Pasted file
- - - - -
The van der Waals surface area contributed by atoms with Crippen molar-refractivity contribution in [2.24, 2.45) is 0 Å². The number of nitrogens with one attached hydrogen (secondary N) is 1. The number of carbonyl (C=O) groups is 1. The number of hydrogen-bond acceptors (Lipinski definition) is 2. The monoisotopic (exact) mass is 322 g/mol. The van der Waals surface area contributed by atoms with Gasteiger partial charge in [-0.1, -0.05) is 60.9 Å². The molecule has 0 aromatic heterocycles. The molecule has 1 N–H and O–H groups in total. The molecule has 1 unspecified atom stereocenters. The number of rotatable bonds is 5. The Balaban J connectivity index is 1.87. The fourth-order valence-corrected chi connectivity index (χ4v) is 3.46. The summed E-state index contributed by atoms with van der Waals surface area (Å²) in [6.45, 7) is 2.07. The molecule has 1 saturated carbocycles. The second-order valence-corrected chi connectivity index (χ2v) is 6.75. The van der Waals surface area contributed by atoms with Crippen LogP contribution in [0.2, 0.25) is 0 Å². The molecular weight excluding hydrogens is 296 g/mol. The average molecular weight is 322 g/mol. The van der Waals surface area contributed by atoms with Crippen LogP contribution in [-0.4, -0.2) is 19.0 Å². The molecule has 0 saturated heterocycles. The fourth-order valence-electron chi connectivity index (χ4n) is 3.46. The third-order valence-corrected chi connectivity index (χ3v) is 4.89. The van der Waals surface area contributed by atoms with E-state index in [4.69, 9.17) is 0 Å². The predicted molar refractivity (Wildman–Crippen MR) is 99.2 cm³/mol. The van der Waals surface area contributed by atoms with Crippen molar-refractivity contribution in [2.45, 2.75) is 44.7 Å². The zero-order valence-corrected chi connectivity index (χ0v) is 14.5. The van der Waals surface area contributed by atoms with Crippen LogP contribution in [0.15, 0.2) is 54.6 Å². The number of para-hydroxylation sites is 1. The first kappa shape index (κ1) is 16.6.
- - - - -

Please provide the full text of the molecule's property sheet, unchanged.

The van der Waals surface area contributed by atoms with Crippen molar-refractivity contribution in [2.24, 2.45) is 0 Å². The number of nitrogens with one attached hydrogen (secondary N) is 1. The number of carbonyl (C=O) groups is 1. The number of hydrogen-bond acceptors (Lipinski definition) is 2. The monoisotopic (exact) mass is 322 g/mol. The van der Waals surface area contributed by atoms with Gasteiger partial charge in [-0.1, -0.05) is 60.9 Å². The molecule has 0 aromatic heterocycles. The molecule has 1 N–H and O–H groups in total. The molecule has 1 unspecified atom stereocenters. The number of rotatable bonds is 5. The Balaban J connectivity index is 1.87. The fourth-order valence-corrected chi connectivity index (χ4v) is 3.46. The summed E-state index contributed by atoms with van der Waals surface area (Å²) in [6.45, 7) is 2.07. The molecule has 1 saturated carbocycles. The second-order valence-corrected chi connectivity index (χ2v) is 6.75. The van der Waals surface area contributed by atoms with Crippen LogP contribution in [0.2, 0.25) is 0 Å². The molecular weight excluding hydrogens is 296 g/mol. The average molecular weight is 322 g/mol. The van der Waals surface area contributed by atoms with Crippen LogP contribution in [-0.4, -0.2) is 19.0 Å². The molecule has 0 saturated heterocycles. The fourth-order valence-electron chi connectivity index (χ4n) is 3.46. The third-order valence-corrected chi connectivity index (χ3v) is 4.89. The van der Waals surface area contributed by atoms with E-state index in [4.69, 9.17) is 0 Å². The predicted molar refractivity (Wildman–Crippen MR) is 99.2 cm³/mol. The van der Waals surface area contributed by atoms with Crippen molar-refractivity contribution in [2.45, 2.75) is 44.7 Å². The zero-order valence-corrected chi connectivity index (χ0v) is 14.5. The van der Waals surface area contributed by atoms with Crippen LogP contribution in [0.15, 0.2) is 54.6 Å². The number of para-hydroxylation sites is 1. The first kappa shape index (κ1) is 16.6.